How to Write Quality Notes While Teleprospecting

 

[We] were just discussing how invaluable your team’s discussion notes were to understanding what’s going on with our target attendees. Very insightful. – Rebecca, Los Angeles, CA

 

Knowing how to write quality notes while teleprospecting is a necessary skill required to achieve positive outcomes from your calling efforts. Frankly, cold calling is a waste of time if notes documenting the conversations are not a factor. If you have a list of 1,000 prospects to call, how can you expect to remember the conversation you had with Mr. Smith at 123.456.7890? It’s nearly impossible!

The good news is if you keep the following tips in mind, it’s simple to take useful notes while teleprospecting.

How to Write Quality Notes While Teleprospecting

Brief, yet thorough

Remember that these are notes; therefore, they do not need to be overly extensive. Keep them brief and to the point. To help make sure you don’t leave out any pertinent information, keep in mind the 5 W’s and 1H – who, what, when, where, why, and how. For example:

  1. Who did you speak to / who do you need to speak with next time / who is the decision maker
  2. What did you speak about / what are your next steps (ie: follow up call, send email with more information, etc.)
  3. When did you call / when is a good time to reach the decision maker / when did the decision maker ask you to call back
  4. Where is the decision maker located (important to note time zones when a follow up call will occur) / if a face-to-face appointment was scheduled, where are you meeting
  5. Why was the prospect interested in your product or service
  6. How did the prospect sound – very interested or somewhat interested? This can be defined as a hot, warm, or cold lead, depending on interest level

Easy to read

While reviewing notes, it is easier to read short blurbs or bulleted lists as compared to long paragraphs. The eyes can quickly skim when the information is spaced out. This is not the time to see how many words you can fit on one piece of paper!

Quick to write down/capture

Shorthand is a great tool to use while taking notes. Dunlap Marketing’s president, Mike Dunlap, is a fan of using shorthand and frequently uses it himself. Here is his shorthand key:

  • TT – talked to
  • SIT – still in touch
  • CB – call back
  • TA – try again
  • LVM – left voicemail
  • DM – decision maker

Need to “spark” your memory

The bottom line is your notes need to be able to jog your memory or inform the person you’re passing them along to of the conversation you had. They also need to clearly state what the appropriate next steps are.

Don’t waste the time you dedicate to cold calling – take quality notes to make sure you achieve the best possible outcome of your teleprospecting efforts.

Getting Your Telemarketing Campaign Started

ARTICLE #4 IN A 6 ARTICLE SERIES

feet running

When you sign up for a marathon, or any athletic event, there is a lot of planning that goes into training and the day of the event. While the planning is necessary and will help your marathon go smoothly, there is one fact: the only way to cross the finish line is by taking one step at a time. When doing appointment setting and lead generation, the same approach holds true.

This “one step at a time” principle can be used in many different aspects of work. Similar to running a marathon, looking at a prospect list that needs to be called can seem like a difficult task to complete. However, if you make one call at a time you will eventually get through your list and cross the finish line!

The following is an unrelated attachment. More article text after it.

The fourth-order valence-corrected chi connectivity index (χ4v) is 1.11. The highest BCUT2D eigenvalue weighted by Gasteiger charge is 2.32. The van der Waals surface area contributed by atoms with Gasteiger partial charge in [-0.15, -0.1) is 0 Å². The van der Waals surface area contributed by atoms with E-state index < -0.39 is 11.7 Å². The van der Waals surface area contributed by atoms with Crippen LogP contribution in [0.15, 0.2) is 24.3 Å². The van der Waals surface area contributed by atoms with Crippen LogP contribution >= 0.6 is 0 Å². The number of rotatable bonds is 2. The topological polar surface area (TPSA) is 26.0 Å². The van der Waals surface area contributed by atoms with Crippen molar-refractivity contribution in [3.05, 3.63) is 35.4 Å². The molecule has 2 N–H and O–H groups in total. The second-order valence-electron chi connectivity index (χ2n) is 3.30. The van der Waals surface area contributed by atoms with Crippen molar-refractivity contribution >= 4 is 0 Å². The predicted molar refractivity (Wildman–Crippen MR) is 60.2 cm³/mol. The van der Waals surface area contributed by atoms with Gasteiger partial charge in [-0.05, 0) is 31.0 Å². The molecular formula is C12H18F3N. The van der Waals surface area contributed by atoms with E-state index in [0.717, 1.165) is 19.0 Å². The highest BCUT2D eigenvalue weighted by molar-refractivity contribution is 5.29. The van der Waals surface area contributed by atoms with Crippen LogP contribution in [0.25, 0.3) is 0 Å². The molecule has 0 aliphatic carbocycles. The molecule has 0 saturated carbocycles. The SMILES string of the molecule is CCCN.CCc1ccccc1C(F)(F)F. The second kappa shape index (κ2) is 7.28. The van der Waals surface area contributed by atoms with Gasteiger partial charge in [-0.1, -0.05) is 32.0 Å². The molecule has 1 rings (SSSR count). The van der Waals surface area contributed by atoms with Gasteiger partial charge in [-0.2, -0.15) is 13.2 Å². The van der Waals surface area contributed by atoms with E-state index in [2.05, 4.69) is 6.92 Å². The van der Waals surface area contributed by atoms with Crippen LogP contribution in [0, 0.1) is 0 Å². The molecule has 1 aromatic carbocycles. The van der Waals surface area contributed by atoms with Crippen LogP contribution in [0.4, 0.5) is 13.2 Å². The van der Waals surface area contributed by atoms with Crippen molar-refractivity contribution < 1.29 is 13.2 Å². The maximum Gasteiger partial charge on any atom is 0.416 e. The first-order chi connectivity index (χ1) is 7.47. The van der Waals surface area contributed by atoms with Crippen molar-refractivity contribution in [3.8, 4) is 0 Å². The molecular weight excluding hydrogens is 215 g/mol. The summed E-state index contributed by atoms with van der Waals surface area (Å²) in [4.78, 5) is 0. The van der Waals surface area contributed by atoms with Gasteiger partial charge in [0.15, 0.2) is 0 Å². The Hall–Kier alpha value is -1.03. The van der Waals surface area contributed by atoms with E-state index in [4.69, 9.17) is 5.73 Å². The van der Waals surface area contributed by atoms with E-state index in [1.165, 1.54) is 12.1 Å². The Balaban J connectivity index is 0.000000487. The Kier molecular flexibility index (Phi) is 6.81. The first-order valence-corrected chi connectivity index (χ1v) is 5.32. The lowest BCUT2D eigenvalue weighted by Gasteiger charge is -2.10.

Making cold calls is not what someone puts first on their “to do” list. Human nature usually drives people to do everything else on their list before making telemarketing calls. Commonly, they hope that time runs out before they have to make the calls. Or, they hope their boss assigns them other work before they have to get on the phone. This type of behavior is exactly why many call projects either never get started or they are started, but are never completed.

When assigned the task of telemarketing, try to designate specific times of day to make these calls. Treat the assignment like it’s an appointment. Everyone is willing to stop what they are doing to honor an appointment. Schedule specific blocks of time in your calendar each day, over an extended period of time. Each block of time should be approximately two hours long. Additionally, set reasonable and measurable expectations, such as:

  • Number of calls made
  • Number of actionable events identified
  • Number of appointments set

Two-hour segments each day is enough to settle into a rhythm, but not so much time that someone gets burned out. Two hours per day over four or five days per week results in 32-40 calling hours per month. This much time will typically yield very positive results and selling opportunities.

Do not let yourself get stuck on trying to make the telemarketing campaign perfect before going live with your calls, as this is rarely possible. If you seek perfection, there is a good chance the calls will never get started. Accept that there might be shortcomings (ie: possible unexpected questions, questions you don’t have answers to, missing contact names). This is okay, but if you have followed steps 1, 2 & 3 there is a good chance you are prepared to start calling. You can refine and optimize as you go. Keep in mind these calls simply get the sales process started; this should be your primary goal. There will be future steps as you advance through the sales process to address questions that you were unable to answer during your first calls.

When someone asks, “how do you run a marathon?” the answer is “one step at a time”. Now it’s time to pick up your phone and get your appointment setting and lead generation campaign started, “one call at a time”!

Stay tuned for our next article discussing follow up best practices.